This irritates me a lot. It’s a poster in the style of “We Are the 99%” talking about how the person holding it is a college senior about to graduate debt-free, because they *work hard* and *save* and don’t spend their money on *stupid luxuries.* They go into lots of detail about their low-paying job and when they started saving and how if you’re in debt it’s your own fault for not living within your means.
Dude, good for you. First off, really seriously, good for you. If you’re working 30 hours a week in retail or food service, taking a full load of college courses, and pulling off a good GPA, my hat is off to you. That’s an accomplishment, and you have every right to be proud of it.
But where you stop making me think “Go you,” and start wanting you to shut up and go away is where you assume that people who have debt made bad decisions, or were lazy. And where you assume that hard work is the only thing responsible for you being able to graduate debt-free.
First off, you have a job. Lots of people are busting their tails trying to find work and haven’t been able to. So for every college student with your story, there are probably a dozen who can’t get a job at K-Mart or the local pizza joint because they have hundreds of applicants for every position. And you worked while you were in high school? Great. The economy sucked a lot less when you were in high school. Today, a lot of those typical teenage jobs are being filled by twenty-, thirty-, and forty-somethings who can’t get anything else.
Secondly, based on the fact that you’re physically and mentally able to do what you do, I’m guessing you’re in at least decent health. But what would happen if you were injured and couldn’t work for a month? What if you had a disability that made that work and class schedule impossible?
Third, you got scholarships. Yes, you absolutely earned those with your good grades. But there are certainly students who work just as hard, maybe even get the same grades, who don’t get scholarships, or don’t get the same amount of scholarship money you did. And people with awesome grades and scholarships still have student loans. I graduated third in my class, was a National Merit Scholar and had a “full tuition scholarship” (in scare quotes because it didn’t cover increases, so it was only full tuition my freshman year). And yet, here I am, eight years after graduation, still paying on my student loan. Not much, but I am in debt, so by this person’s standard, I fail at life.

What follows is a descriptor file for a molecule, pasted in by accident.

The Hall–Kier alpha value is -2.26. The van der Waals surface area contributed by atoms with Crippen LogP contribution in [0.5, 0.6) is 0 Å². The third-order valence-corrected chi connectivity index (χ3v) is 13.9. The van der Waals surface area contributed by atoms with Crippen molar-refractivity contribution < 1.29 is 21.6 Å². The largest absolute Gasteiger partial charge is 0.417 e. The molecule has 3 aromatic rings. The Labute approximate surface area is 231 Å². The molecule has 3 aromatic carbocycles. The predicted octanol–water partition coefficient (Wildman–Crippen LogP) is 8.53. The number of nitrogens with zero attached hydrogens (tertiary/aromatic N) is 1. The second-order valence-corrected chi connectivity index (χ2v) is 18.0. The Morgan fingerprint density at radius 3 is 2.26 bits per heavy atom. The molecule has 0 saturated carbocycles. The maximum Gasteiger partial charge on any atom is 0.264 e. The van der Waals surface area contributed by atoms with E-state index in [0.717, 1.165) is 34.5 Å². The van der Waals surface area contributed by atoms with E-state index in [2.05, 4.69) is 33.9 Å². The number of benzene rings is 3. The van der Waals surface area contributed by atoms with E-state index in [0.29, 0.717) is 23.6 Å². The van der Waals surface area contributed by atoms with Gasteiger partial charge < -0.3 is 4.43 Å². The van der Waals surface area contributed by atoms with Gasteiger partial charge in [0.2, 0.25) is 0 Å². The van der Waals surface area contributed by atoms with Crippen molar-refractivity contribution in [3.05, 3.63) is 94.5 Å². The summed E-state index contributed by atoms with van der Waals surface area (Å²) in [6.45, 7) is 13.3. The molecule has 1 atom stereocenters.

If someone has debt, it *might* be because they made poor decisions. It might also be because they made the perfectly reasonable decision to borrow money for something that’s worth it, or at least was when they made the decision. A college education is a prerequisite for a lot of jobs, student loan interest is usually not that high, and college loans can be a good thing. If you can get a job when you get out, that is. It’s a risk, like anything else, but that doesn’t make it a bad decision. Someone starting school four years ago couldn’t have predicted where the economy would be now and how hard it would be to find a job with their degree. And that’s without even taking into consideration how banks can and do misrepresent loan terms or make huge numbers of bad decisions.